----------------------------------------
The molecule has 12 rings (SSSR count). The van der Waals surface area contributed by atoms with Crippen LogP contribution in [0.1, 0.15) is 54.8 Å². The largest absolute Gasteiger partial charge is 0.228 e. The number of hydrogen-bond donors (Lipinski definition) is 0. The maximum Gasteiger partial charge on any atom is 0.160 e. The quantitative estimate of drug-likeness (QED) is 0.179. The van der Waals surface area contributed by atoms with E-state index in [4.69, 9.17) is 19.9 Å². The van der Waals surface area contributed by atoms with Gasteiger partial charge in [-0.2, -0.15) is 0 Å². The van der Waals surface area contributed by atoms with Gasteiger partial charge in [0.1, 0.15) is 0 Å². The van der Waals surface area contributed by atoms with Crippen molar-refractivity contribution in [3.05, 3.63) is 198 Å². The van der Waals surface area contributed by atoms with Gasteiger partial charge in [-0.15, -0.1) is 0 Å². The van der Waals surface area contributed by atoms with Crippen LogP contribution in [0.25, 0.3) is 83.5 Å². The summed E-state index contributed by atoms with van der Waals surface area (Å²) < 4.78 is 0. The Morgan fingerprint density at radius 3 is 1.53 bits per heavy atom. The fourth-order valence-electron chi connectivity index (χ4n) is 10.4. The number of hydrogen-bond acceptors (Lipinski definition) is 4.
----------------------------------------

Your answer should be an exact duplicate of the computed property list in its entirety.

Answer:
The molecule has 12 rings (SSSR count). The van der Waals surface area contributed by atoms with Crippen LogP contribution in [0.1, 0.15) is 54.8 Å². The largest absolute Gasteiger partial charge is 0.228 e. The number of hydrogen-bond donors (Lipinski definition) is 0. The maximum Gasteiger partial charge on any atom is 0.160 e. The quantitative estimate of drug-likeness (QED) is 0.179. The van der Waals surface area contributed by atoms with E-state index in [4.69, 9.17) is 19.9 Å². The van der Waals surface area contributed by atoms with Gasteiger partial charge in [-0.2, -0.15) is 0 Å². The van der Waals surface area contributed by atoms with Gasteiger partial charge in [0.1, 0.15) is 0 Å². The van der Waals surface area contributed by atoms with Crippen molar-refractivity contribution in [3.05, 3.63) is 198 Å². The van der Waals surface area contributed by atoms with Gasteiger partial charge in [-0.15, -0.1) is 0 Å². The van der Waals surface area contributed by atoms with Crippen LogP contribution in [0.25, 0.3) is 83.5 Å². The summed E-state index contributed by atoms with van der Waals surface area (Å²) < 4.78 is 0. The Morgan fingerprint density at radius 3 is 1.53 bits per heavy atom. The fourth-order valence-electron chi connectivity index (χ4n) is 10.4. The number of hydrogen-bond acceptors (Lipinski definition) is 4.